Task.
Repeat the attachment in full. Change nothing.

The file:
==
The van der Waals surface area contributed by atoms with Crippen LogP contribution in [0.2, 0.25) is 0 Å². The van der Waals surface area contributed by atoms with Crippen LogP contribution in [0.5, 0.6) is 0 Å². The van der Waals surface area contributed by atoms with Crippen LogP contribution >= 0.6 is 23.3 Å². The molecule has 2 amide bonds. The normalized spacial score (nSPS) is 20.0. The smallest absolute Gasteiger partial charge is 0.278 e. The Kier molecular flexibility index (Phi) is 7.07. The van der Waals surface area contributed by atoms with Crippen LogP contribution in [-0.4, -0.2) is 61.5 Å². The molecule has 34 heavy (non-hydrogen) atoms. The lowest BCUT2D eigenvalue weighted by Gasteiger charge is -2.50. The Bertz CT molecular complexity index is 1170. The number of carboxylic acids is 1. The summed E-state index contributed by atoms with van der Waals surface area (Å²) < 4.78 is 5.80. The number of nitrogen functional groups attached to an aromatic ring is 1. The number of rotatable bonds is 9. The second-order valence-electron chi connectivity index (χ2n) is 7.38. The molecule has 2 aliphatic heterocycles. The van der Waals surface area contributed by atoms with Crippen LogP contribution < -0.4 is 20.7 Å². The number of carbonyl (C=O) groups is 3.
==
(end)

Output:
The van der Waals surface area contributed by atoms with Crippen LogP contribution in [0.2, 0.25) is 0 Å². The van der Waals surface area contributed by atoms with Crippen LogP contribution in [0.5, 0.6) is 0 Å². The van der Waals surface area contributed by atoms with Crippen LogP contribution >= 0.6 is 23.3 Å². The molecule has 2 amide bonds. The normalized spacial score (nSPS) is 20.0. The smallest absolute Gasteiger partial charge is 0.278 e. The Kier molecular flexibility index (Phi) is 7.07. The van der Waals surface area contributed by atoms with Crippen LogP contribution in [-0.4, -0.2) is 61.5 Å². The molecule has 34 heavy (non-hydrogen) atoms. The lowest BCUT2D eigenvalue weighted by Gasteiger charge is -2.50. The Bertz CT molecular complexity index is 1170. The number of carboxylic acids is 1. The summed E-state index contributed by atoms with van der Waals surface area (Å²) < 4.78 is 5.80. The number of nitrogen functional groups attached to an aromatic ring is 1. The number of rotatable bonds is 9. The second-order valence-electron chi connectivity index (χ2n) is 7.38. The molecule has 2 aliphatic heterocycles. The van der Waals surface area contributed by atoms with Crippen LogP contribution < -0.4 is 20.7 Å². The number of carbonyl (C=O) groups is 3.